I’m not one for fad diets, but I am a fan of effective, scientifically proven, healthy eating. No crash diets, juices, cleanses, extreme diets, or any of the like for me; give me nutrients, practicality, and a realistic model that suits my everyday life, is easily accessible, and is proven to work time and time again. Give me the Mediterranean diet.
The Mediterranean diet isn’t a fad; it’s simply a term for a diet that looks quite different from the standard American diet. It emphasizes colorful fruits and vegetables in place of candies and French fries; whole grains in place of baked potatoes and white rice; legumes and nuts in place of potato chips; healthy fats like olive oil and canola in place of margarine and butter; and herbs and spices in place of sugary sauces and salts to add flavor.
The Mediterranean diet is typically low in red meat, but fish is included regularly. General guidelines say to have red meat no more than twice per month, but in my opinion, the addition of lean, meat-based protein can be a healthy addition to this diet.
As you’re likely aware, the Mediterranean diet is associated with all kinds of health benefits, including weight loss, reduced risk of obesity and type 2 diabetes, improved cholesterol, lower blood pressure, and a lower chance of heart attack and heart disease. But you’ve heard the benefits before. What you might be looking for is a way to put this diet into action! Here are a few meal ideas to help you get started!
A quick and easy Mediterranean-friendly breakfast is a bowl of Greek yogurt with some berries and nuts. Add some raspberries, blueberries, walnuts, and almonds to plain Greek yogurt for a nutritious and filling breakfast. Another quick option is to create a spread on a whole-grain bagel or ancient grain bread. You can use ricotta cheese, mashed avocado, natural nut butters, or hummus.
On the weekend, or whenever you have a little more time, you can sauté some vegetables—like zucchini, artichokes, or tomatoes—in some olive oil. Add some egg or some shrimp, and perhaps some herbs like rosemary, basil, or thyme, for a healthy and delicious brunch.
Lunch and Dinner
There are so many meal options in the Mediterranean diet. Whole-grain pasta, rice, and bread can easily be substituted in for traditional white options.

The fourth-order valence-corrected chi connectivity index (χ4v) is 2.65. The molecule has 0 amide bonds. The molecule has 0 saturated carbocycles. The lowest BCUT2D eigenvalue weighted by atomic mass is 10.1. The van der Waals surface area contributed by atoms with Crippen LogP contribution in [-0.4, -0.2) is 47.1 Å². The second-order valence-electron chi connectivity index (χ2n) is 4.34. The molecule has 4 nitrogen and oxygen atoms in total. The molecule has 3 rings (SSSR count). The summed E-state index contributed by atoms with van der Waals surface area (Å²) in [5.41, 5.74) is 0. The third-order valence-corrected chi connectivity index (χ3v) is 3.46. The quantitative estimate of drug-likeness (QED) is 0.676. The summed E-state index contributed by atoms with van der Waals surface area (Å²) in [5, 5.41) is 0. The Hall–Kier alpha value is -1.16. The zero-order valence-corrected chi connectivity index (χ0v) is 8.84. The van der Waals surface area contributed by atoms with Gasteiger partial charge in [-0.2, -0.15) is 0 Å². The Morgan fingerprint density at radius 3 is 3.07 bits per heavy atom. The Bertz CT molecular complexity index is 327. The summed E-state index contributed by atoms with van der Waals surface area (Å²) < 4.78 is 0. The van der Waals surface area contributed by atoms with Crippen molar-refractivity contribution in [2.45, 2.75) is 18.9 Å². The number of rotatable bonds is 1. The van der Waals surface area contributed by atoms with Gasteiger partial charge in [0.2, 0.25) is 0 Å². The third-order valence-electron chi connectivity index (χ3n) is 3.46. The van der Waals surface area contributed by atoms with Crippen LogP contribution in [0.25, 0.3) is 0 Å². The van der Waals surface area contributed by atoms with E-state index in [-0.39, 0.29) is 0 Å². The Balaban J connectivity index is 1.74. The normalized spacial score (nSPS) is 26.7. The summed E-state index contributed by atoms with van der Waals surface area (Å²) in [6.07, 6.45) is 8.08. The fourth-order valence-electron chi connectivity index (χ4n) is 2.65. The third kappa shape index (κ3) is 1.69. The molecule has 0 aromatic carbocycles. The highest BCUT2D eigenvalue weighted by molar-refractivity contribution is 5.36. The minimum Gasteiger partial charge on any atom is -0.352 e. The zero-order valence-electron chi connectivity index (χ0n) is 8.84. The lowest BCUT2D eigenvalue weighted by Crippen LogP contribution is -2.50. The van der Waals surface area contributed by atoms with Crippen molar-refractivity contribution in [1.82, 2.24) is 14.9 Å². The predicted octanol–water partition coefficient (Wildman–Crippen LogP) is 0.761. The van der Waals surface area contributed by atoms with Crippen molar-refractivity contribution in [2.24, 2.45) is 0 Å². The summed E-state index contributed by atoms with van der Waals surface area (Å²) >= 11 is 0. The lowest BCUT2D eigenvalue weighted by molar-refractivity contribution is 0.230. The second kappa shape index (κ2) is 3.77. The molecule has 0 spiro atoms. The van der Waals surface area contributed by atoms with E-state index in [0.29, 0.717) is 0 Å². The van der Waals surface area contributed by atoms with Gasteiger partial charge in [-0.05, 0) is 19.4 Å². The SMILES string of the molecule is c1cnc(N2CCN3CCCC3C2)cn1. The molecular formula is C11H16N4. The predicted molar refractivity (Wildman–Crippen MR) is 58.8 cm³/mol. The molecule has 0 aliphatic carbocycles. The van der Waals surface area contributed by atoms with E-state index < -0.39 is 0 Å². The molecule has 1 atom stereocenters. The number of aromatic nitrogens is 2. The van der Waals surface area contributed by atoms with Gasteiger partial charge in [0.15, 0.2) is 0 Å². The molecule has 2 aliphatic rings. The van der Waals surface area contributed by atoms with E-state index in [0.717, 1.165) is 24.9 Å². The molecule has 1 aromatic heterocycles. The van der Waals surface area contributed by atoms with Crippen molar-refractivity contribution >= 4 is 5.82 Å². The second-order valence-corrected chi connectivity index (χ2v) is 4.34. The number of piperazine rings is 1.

For a quick lunch that’s easy to prepare, I like to create a tuna, sundried tomato, and basil pasta. Sauté some sundried tomato and artichoke in olive oil, and then add a can of tuna. Boil your whole-grain pasta until al dente. When your pasta is ready, simply combine the items and sprinkle with some basil and Parmigiano-Reggiano cheese or feta. Sometimes, when I’m really in a rush, I just empty a can of tuna into some whole-grain pasta and add some of my homemade basil pesto!
If you’ve got a little more time and don’t want to serve canned tuna to a friend, you can opt for something like a grilled fish dish. Take some salmon, swordfish, halibut, sea bass, tilapia, or other white fish that you might prefer. In a bowl, add some fresh basil, chopped parsley, mined garlic, and lemon juice. Spray the fish with a bit of cooking spray and sprinkle with pepper, then distribute your basil-garlic mixture across the top of the fish.
Make sure the rack you’re going to cook it on is about four to six inches from the heat source, and that you’re broiling or grilling over high heat. Start by cooking it with the herbed side facing the heat; after about three or four minutes (or when the edges turn white), turn it over, reduce the heat, and continue cooking for about four more minutes. Add some lemon slices and green olives, and voila! You’ve got a delicious Mediterranean meal. Serve alongside a green salad or whole-grain rice.
For a healthy, Mediterranean-friendly snack or desserts, check out this idea for a fresh way to make a great shake! Soften some dates by sprinkling them with some water and soaking for about five minutes. Then, put the softened date in a blender, along with some cold almond milk, Greek yogurt, frozen banana slices, ice cubes (optional), and a dash or two of nutmeg. Blend until it’s nice and frothy, and serve!
Healthy Eating Made Practical and Easy
The Mediterranean diet lends itself easily to countless recipes for breakfasts, salads, mains, side dishes, snacks, and desserts. It’s a practical way to diet without ever feeling like you’re depriving yourself. In fact, you’ll likely increase your nutrient intake. If you want something that works and tastes great, give these recipes a try. There are also countless resources available with versatile recipes to make this style of eating extremely accessible.
Also Read :
- Three Small Tips to Get the Most from Your Healthy Diet
- Top Health Benefits of Eating More Vegan Meals
- DASH Diet: 20 Superfoods to Lower High Blood Pressure
Sources for Today’s Article:
Rosenthal, R.L., “Effectiveness of altering serum cholesterol levels without drugs,” Proceedings (Baylor University Medical Center) October 2000; 13(4): 351–355.
Kris-Etherton, P., et al., “Lyon Diet Heart Study,” Circulation 2001; 103: 1823–1825, doi: 10.1161/01.CIR.103.13.1823.
Salas-Salvado, J., et al., “Reduction in the Incidence of Type 2 Diabetes With the Mediterranean Diet: Results of the PREDIMED-Reus nutrition intervention randomized trial,” Diabetes Care January 2011; 34(1): 14–19.